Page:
Why we need more professionals with technical skills in the HIM Industry

Photo by Luca Bravo on Unsplash

Back at the end of August I enrolled into a bootcamp through Practicum By Yandex focused on Data Analysis. At the time, my thought was to develop skills to make me a better analyst. I knew that the experience would leave a lasting impression and give me skills that my HIM background and education didn’t provide me. I have always been intrigued with anything tech related. I realized that the RHIA program gave me an overall generalization of many different technologies used in HIM today, more advanced applications would have been helpful to apply in healthcare.

It took me a solid 7 months to complete this program. We had access to a tutor through a chat program called Slack and also access to other students. Although the curriculum was focused on data, the curriculum did not place a large emphasis on math/ statistics or machine learning concepts that their Data Science path taught. Despite this, I felt that the program did provide me an imperative overview of statistics commonly used in Data Analytics. My goal in pursuing this bootcamp was to gain additional skills while working towards the CHDA certification through AHIMA this year. The language that was used in the curriculum was a programming language called Python, where we used Jupyter Notebook to provide insight and query the and tell its story. The insight was derived by “Exploring” the data or performing EDA (Exploratory Data Analysis) through typing commands in the notebook. We also did some Querying through a program called SQL or Structured Query Language and also created some Tableau dashboards

Here is a dataset that was a subset of the inpatient charge data from FY 2017. If you want to do some analysis on your own of this dataset feel free to check out here

In this data we looked at patients that were reported as having Congestive Heart Failure. First I looked at the mean length of stay for the male vs female population of the dataset to gain some additional insight on population differences between genders.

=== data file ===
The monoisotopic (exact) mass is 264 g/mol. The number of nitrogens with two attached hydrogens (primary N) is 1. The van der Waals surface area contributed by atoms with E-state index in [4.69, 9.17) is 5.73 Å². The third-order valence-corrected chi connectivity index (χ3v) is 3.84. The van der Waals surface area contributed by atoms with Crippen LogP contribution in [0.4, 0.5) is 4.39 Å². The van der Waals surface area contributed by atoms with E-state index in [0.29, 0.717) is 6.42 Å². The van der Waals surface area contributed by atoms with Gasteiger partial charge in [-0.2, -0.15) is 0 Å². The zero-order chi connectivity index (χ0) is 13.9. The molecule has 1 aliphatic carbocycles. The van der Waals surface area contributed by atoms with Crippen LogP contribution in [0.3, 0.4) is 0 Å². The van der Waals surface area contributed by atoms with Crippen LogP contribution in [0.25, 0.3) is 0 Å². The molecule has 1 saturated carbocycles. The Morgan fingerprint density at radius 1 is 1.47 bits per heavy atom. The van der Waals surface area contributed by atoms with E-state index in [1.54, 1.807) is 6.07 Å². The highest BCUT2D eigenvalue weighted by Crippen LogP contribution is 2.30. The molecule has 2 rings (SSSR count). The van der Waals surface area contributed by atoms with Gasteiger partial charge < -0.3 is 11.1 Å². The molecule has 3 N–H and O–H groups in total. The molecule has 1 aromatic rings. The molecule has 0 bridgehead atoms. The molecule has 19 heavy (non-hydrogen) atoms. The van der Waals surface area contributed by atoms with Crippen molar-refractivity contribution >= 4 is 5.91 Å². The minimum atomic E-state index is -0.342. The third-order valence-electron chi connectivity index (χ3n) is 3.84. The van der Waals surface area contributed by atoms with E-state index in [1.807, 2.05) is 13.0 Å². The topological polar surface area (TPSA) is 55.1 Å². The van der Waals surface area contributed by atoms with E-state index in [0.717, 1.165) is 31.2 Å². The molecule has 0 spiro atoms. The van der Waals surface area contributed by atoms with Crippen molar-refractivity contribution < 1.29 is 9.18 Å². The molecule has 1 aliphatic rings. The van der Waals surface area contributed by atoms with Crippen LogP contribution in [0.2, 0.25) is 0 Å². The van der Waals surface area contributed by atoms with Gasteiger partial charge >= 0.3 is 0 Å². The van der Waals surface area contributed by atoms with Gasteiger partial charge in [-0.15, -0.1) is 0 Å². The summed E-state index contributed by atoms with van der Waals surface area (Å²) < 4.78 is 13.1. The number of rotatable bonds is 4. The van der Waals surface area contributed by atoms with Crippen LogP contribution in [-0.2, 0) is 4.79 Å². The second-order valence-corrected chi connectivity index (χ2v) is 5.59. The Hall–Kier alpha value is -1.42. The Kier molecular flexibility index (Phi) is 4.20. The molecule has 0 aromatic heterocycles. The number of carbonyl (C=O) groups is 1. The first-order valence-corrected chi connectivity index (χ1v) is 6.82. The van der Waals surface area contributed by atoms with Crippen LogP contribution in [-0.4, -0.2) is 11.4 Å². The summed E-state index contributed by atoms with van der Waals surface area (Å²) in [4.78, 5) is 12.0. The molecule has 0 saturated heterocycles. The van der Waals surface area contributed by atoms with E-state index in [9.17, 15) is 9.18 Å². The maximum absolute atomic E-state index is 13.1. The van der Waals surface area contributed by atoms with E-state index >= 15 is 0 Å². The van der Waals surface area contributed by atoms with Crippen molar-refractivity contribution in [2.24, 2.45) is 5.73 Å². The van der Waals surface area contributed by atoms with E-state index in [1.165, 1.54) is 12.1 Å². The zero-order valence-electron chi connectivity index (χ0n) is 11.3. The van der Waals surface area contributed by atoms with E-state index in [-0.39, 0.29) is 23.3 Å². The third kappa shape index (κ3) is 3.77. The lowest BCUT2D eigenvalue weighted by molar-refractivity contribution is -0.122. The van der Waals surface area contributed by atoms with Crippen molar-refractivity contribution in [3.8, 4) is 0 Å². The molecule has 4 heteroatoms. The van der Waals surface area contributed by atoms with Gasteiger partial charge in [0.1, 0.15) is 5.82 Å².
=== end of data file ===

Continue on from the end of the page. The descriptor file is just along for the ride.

#mean LOS by gender
CHFgenders = df.groupby('Gender Description', as_index=False).agg({'LOS' : 'mean'})

barplot = CHFgenders.plot(x='Gender Description', kind='bar')
plt.title('Average LOS by Gender')
plt.ylabel('LOS', fontsize=12)
plt.xlabel('Gender', fontsize=12)

We see that the mean length of stay between males and females is pretty similar with female populating being slightly higher

Then I evaluated the mean DRG per gender to evaluate any trends in the top DRG’s that were reported in the data set.

#mean count of patients with the drg by gender
DRG_by_gender = df.groupby(['drgcode', 'Gender Description']).mean()['Patient'].reset_index()

plt.figure(figsize=(10, 7))
sns.barplot(data=DRG_by_gender, x='drgcode', y='Patient', hue='Gender Description')
plt.title('Average DRG by Gender', size=16)
plt.ylabel('Patient', fontsize=14)
plt.xlabel('DRG', fontsize=14)

This data demonstrates that the top DRG for females is DRG 292-: HEART FAILURE AND SHOCK WITH COMPLICATION OR COMORBIDITY (CC). The top DRG for Males for this data set is 291-: HEART FAILURE AND SHOCK WITH MAJOR COMPLICATION OR COMORBIDITY (MCC). I found this a bit interesting that the female population demonstrated that the severity was less for females compared to males.

I then did some additional evaluation comparing the average discharge by gender to see the trends were with males compared to female population in this data set

# discharge by gender pivot table
discharge_by_gender = df.groupby(['Discharge Destination Description', 'Gender Description']).mean()['Patient'].reset_index()

#discharge by gender barchart
plt.figure(figsize=(10, 7))
sns.barplot(data=discharge_by_gender, x='Discharge Destination Description', y='Patient', hue='Gender Description')
plt.title('Average Discharge by Gender', size=16)
plt.ylabel('Patient', fontsize=14)